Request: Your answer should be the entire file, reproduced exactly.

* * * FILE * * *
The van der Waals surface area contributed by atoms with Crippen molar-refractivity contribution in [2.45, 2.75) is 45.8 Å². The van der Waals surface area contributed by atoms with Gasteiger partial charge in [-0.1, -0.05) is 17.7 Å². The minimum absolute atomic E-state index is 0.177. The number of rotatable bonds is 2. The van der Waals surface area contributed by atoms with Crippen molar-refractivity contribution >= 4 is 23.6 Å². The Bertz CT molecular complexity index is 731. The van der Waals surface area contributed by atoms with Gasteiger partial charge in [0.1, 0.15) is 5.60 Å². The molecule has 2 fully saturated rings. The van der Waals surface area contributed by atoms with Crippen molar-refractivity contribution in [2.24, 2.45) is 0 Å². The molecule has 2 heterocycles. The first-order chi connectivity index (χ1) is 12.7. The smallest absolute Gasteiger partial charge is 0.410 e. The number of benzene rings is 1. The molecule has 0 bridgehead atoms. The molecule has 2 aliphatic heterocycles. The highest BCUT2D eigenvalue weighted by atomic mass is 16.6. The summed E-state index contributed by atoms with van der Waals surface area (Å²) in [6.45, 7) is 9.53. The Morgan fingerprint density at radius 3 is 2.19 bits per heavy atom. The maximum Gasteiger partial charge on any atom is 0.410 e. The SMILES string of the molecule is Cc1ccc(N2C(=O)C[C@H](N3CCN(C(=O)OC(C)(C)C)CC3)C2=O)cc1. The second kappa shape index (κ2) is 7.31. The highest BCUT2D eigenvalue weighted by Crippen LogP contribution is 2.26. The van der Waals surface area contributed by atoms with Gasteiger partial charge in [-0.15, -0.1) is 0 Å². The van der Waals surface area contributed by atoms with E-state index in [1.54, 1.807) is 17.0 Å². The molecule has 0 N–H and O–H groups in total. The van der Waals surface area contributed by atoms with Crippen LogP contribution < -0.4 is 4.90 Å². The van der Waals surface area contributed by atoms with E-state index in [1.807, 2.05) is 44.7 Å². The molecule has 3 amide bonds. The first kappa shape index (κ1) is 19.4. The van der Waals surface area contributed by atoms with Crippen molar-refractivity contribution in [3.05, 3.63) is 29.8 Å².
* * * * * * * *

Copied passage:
The van der Waals surface area contributed by atoms with Crippen molar-refractivity contribution in [2.45, 2.75) is 45.8 Å². The van der Waals surface area contributed by atoms with Gasteiger partial charge in [-0.1, -0.05) is 17.7 Å². The minimum absolute atomic E-state index is 0.177. The number of rotatable bonds is 2. The van der Waals surface area contributed by atoms with Crippen molar-refractivity contribution >= 4 is 23.6 Å². The Bertz CT molecular complexity index is 731. The van der Waals surface area contributed by atoms with Gasteiger partial charge in [0.1, 0.15) is 5.60 Å². The molecule has 2 fully saturated rings. The van der Waals surface area contributed by atoms with Crippen molar-refractivity contribution in [2.24, 2.45) is 0 Å². The molecule has 2 heterocycles. The first-order chi connectivity index (χ1) is 12.7. The smallest absolute Gasteiger partial charge is 0.410 e. The number of benzene rings is 1. The molecule has 0 bridgehead atoms. The molecule has 2 aliphatic heterocycles. The highest BCUT2D eigenvalue weighted by atomic mass is 16.6. The summed E-state index contributed by atoms with van der Waals surface area (Å²) in [6.45, 7) is 9.53. The Morgan fingerprint density at radius 3 is 2.19 bits per heavy atom. The maximum Gasteiger partial charge on any atom is 0.410 e. The SMILES string of the molecule is Cc1ccc(N2C(=O)C[C@H](N3CCN(C(=O)OC(C)(C)C)CC3)C2=O)cc1. The second kappa shape index (κ2) is 7.31. The highest BCUT2D eigenvalue weighted by Crippen LogP contribution is 2.26. The van der Waals surface area contributed by atoms with Gasteiger partial charge in [-0.15, -0.1) is 0 Å². The van der Waals surface area contributed by atoms with E-state index in [1.54, 1.807) is 17.0 Å². The molecule has 0 N–H and O–H groups in total. The van der Waals surface area contributed by atoms with Crippen LogP contribution < -0.4 is 4.90 Å². The van der Waals surface area contributed by atoms with E-state index in [1.807, 2.05) is 44.7 Å². The molecule has 3 amide bonds. The first kappa shape index (κ1) is 19.4. The van der Waals surface area contributed by atoms with Crippen molar-refractivity contribution in [3.05, 3.63) is 29.8 Å².